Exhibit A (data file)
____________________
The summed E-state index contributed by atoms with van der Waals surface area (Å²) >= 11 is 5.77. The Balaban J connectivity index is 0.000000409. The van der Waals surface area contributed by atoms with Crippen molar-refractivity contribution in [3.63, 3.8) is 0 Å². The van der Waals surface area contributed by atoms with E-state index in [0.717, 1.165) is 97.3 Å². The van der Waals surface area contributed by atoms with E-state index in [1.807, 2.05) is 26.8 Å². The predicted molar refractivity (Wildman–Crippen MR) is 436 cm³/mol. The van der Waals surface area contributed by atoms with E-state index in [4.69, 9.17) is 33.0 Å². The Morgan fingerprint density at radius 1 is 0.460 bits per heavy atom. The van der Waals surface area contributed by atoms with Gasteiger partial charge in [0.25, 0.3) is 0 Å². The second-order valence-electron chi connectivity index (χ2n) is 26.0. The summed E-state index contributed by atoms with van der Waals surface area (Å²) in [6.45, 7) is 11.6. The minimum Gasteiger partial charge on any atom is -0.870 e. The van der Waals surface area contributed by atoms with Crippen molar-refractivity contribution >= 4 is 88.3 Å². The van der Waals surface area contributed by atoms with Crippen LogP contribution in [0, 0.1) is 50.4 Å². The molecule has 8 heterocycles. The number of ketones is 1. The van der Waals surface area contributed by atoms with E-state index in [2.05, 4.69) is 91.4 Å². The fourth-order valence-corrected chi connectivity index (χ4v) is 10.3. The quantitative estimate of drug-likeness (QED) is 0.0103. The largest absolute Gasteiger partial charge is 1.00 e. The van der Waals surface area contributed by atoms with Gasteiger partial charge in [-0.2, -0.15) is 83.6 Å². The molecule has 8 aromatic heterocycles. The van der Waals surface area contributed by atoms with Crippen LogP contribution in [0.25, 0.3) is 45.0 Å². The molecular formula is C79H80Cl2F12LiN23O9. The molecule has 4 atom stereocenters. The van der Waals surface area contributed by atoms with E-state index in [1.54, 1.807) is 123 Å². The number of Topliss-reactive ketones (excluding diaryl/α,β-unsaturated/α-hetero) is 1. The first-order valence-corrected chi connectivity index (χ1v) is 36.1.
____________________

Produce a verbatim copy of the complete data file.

The summed E-state index contributed by atoms with van der Waals surface area (Å²) >= 11 is 5.77. The Balaban J connectivity index is 0.000000409. The van der Waals surface area contributed by atoms with Crippen molar-refractivity contribution in [3.63, 3.8) is 0 Å². The van der Waals surface area contributed by atoms with E-state index in [0.717, 1.165) is 97.3 Å². The van der Waals surface area contributed by atoms with E-state index in [1.807, 2.05) is 26.8 Å². The predicted molar refractivity (Wildman–Crippen MR) is 436 cm³/mol. The van der Waals surface area contributed by atoms with E-state index in [4.69, 9.17) is 33.0 Å². The Morgan fingerprint density at radius 1 is 0.460 bits per heavy atom. The van der Waals surface area contributed by atoms with Gasteiger partial charge in [0.25, 0.3) is 0 Å². The second-order valence-electron chi connectivity index (χ2n) is 26.0. The summed E-state index contributed by atoms with van der Waals surface area (Å²) in [6.45, 7) is 11.6. The minimum Gasteiger partial charge on any atom is -0.870 e. The van der Waals surface area contributed by atoms with Crippen molar-refractivity contribution >= 4 is 88.3 Å². The van der Waals surface area contributed by atoms with Crippen LogP contribution in [0, 0.1) is 50.4 Å². The molecule has 8 heterocycles. The number of ketones is 1. The van der Waals surface area contributed by atoms with E-state index in [2.05, 4.69) is 91.4 Å². The fourth-order valence-corrected chi connectivity index (χ4v) is 10.3. The quantitative estimate of drug-likeness (QED) is 0.0103. The largest absolute Gasteiger partial charge is 1.00 e. The van der Waals surface area contributed by atoms with Gasteiger partial charge in [-0.2, -0.15) is 83.6 Å². The molecule has 8 aromatic heterocycles. The van der Waals surface area contributed by atoms with Crippen LogP contribution in [0.25, 0.3) is 45.0 Å². The molecular formula is C79H80Cl2F12LiN23O9. The molecule has 4 atom stereocenters. The van der Waals surface area contributed by atoms with E-state index in [1.54, 1.807) is 123 Å². The number of Topliss-reactive ketones (excluding diaryl/α,β-unsaturated/α-hetero) is 1. The first-order valence-corrected chi connectivity index (χ1v) is 36.1.